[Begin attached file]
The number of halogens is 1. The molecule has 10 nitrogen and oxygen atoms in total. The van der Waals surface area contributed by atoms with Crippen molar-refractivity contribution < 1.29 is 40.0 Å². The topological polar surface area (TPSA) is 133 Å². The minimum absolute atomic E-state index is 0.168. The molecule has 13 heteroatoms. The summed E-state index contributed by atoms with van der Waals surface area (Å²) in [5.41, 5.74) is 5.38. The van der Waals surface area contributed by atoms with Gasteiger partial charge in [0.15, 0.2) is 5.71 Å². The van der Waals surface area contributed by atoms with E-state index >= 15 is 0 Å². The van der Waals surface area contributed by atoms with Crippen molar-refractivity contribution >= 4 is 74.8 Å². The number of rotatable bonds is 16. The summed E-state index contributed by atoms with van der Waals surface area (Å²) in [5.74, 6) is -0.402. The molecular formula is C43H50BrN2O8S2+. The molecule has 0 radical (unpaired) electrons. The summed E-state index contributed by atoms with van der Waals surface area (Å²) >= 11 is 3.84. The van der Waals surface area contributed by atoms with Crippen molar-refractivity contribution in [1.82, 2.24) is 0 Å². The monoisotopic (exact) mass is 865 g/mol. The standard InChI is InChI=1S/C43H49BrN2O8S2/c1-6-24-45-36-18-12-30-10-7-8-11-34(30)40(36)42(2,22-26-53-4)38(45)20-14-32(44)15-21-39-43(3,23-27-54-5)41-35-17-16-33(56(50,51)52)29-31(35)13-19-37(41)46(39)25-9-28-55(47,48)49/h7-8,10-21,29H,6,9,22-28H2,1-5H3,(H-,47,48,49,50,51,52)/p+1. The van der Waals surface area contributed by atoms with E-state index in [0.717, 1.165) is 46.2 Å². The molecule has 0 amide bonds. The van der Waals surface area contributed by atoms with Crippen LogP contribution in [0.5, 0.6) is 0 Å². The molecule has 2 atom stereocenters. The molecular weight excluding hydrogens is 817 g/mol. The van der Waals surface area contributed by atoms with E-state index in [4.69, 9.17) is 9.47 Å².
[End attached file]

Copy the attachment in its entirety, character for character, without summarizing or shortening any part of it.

The number of halogens is 1. The molecule has 10 nitrogen and oxygen atoms in total. The van der Waals surface area contributed by atoms with Crippen molar-refractivity contribution < 1.29 is 40.0 Å². The topological polar surface area (TPSA) is 133 Å². The minimum absolute atomic E-state index is 0.168. The molecule has 13 heteroatoms. The summed E-state index contributed by atoms with van der Waals surface area (Å²) in [5.41, 5.74) is 5.38. The van der Waals surface area contributed by atoms with Gasteiger partial charge in [0.15, 0.2) is 5.71 Å². The van der Waals surface area contributed by atoms with E-state index >= 15 is 0 Å². The van der Waals surface area contributed by atoms with Crippen molar-refractivity contribution >= 4 is 74.8 Å². The number of rotatable bonds is 16. The summed E-state index contributed by atoms with van der Waals surface area (Å²) in [5.74, 6) is -0.402. The molecular formula is C43H50BrN2O8S2+. The molecule has 0 radical (unpaired) electrons. The summed E-state index contributed by atoms with van der Waals surface area (Å²) >= 11 is 3.84. The van der Waals surface area contributed by atoms with Crippen molar-refractivity contribution in [1.82, 2.24) is 0 Å². The monoisotopic (exact) mass is 865 g/mol. The standard InChI is InChI=1S/C43H49BrN2O8S2/c1-6-24-45-36-18-12-30-10-7-8-11-34(30)40(36)42(2,22-26-53-4)38(45)20-14-32(44)15-21-39-43(3,23-27-54-5)41-35-17-16-33(56(50,51)52)29-31(35)13-19-37(41)46(39)25-9-28-55(47,48)49/h7-8,10-21,29H,6,9,22-28H2,1-5H3,(H-,47,48,49,50,51,52)/p+1. The van der Waals surface area contributed by atoms with E-state index in [0.717, 1.165) is 46.2 Å². The molecule has 0 amide bonds. The van der Waals surface area contributed by atoms with Crippen LogP contribution in [0.5, 0.6) is 0 Å². The molecule has 2 atom stereocenters. The molecular weight excluding hydrogens is 817 g/mol. The van der Waals surface area contributed by atoms with E-state index in [4.69, 9.17) is 9.47 Å².